Narlene Allen

      July 10, 2013 at 9:30 am

      It sounds like a great success! Good luck with everything you are doing!

  3. avatar

    Judy Henry

    July 10, 2013 at 12:01 pm

    I’ve only been wirewrapping for 2 years, but I’m pretty good at it. Two years ago I went to our regional fair and watched the judging. I noted that they examined the construction and finishing VERY carefully, giving quality equal weight with overall appearance. So the next year, I put a piece into the competition myself. It wasn’t the niftiest-looking piece I had, but it was better finished than the other. (No dings in the wire where I held it to tight with my pliers, all cut ends angle-cut and tucked under, etc.) In the end, I won a third-place ribbon, which isn’t bad for a relative beginner!

    • avatar

      Narlene Allen

      July 11, 2013 at 9:20 am

      Thank you for sharing this with us. As a beginner, it sounds like this judging was a very positive learning experience for you. I believe that as artisans sometimes we have to take the risk and put ourselves and our creations out there to be judged. It’s a very scary decision, and sometimes it’s not so positive. In the end,however, it’s always a good learning experience! You had a wonderfully positive outcome! Keep it up – it sounds like your on a road to more positive experiences!

  4. avatar

    Gwen Berger

    July 10, 2013 at 1:04 pm

    I entered 3 items in a local artist association show and sale. (Each member of the association was permitted to enter only 3 pieces.) It was the first time I had entered any competition of this type, and was intimidated by the level of artists in the group. One was a sterling wire wrapped bracelet with a black onyx cabochon, another was a chain maille necklace and earring set and the third a chain maille bracelet set with Swarovski crystals. When I went to help at the event I discovered the sterling wrapped bracelet had won 1st place in the jewelry category and a blue ribbon. I was overwhelmed. This is an organization of very talented artists and the judges were professionals. (No identifying information on the artists was available during judging)One of the judges later told me that mine had won because it was “professionally finished and finely detailed.”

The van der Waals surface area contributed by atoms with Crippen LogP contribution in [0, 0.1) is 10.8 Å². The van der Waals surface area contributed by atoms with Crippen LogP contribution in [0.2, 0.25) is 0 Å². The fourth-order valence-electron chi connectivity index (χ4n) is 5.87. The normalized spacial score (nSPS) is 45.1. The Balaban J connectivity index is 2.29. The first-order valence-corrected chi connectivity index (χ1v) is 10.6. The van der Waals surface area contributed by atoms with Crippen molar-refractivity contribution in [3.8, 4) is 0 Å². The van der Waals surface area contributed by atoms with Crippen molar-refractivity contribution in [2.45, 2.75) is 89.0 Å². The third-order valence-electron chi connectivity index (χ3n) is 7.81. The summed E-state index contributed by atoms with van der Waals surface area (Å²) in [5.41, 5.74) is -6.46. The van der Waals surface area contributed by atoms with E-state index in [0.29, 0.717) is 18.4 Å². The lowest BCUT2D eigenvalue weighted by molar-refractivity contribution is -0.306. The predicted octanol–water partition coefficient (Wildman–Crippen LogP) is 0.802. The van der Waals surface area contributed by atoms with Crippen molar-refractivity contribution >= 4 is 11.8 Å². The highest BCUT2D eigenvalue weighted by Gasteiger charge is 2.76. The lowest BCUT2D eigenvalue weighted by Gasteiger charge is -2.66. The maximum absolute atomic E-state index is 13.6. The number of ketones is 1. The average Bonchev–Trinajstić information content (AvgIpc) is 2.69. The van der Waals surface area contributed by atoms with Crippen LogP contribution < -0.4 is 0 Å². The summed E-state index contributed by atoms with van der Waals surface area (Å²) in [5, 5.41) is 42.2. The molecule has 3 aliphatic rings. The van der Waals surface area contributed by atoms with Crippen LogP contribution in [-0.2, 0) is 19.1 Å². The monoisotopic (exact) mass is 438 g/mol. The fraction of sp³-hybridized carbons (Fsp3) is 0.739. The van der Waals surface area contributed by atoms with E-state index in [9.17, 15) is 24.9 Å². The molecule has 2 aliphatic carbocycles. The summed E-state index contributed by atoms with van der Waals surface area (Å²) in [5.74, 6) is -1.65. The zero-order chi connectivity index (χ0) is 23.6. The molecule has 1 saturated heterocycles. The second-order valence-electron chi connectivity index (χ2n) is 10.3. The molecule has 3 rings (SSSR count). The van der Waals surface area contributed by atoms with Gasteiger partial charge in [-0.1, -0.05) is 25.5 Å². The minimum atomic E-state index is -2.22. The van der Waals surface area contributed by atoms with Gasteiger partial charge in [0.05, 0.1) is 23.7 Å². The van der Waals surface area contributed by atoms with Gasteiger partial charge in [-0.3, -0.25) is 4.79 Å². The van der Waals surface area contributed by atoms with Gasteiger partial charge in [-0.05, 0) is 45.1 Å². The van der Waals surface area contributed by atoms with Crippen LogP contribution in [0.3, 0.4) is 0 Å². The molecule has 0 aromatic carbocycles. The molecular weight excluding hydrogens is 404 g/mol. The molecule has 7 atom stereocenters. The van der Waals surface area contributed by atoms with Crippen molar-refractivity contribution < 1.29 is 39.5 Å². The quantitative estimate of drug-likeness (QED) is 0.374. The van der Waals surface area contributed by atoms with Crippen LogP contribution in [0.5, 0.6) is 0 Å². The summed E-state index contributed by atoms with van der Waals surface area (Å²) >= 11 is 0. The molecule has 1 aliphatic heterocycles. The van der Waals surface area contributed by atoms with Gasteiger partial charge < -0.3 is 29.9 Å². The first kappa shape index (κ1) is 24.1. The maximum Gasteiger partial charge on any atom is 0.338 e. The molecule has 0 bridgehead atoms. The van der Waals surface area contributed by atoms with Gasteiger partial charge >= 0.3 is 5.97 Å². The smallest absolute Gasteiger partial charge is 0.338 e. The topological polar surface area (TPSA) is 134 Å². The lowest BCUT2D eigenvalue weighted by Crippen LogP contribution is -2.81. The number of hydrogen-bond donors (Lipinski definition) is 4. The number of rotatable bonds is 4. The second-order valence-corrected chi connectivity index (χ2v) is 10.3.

The bracelet sold during the event to a gentleman who told me he “only buys original works” and he asked me to sign my piece!

    • avatar

      Narlene Allen

      July 11, 2013 at 9:11 am

      What a wonderful experience. Thank you so much for sharing it with us. I do believe that there is validity in entering local and regional competitions. It sounds like this gave you some additional confidence and validation of your skills, as well as the encouragement to continue. Blind judging can be very scary for anyone from the beginner to the very experienced, because it’s really about you putting yourself out there to be judged. Much like performers, for artisans, it comes down to what you make and the emotions that are tied into that piece. I applaud you for your courage and effort! Keep it up. It sounds like you had a good experience and hopefully you will find success again. Great job and good luck in the future!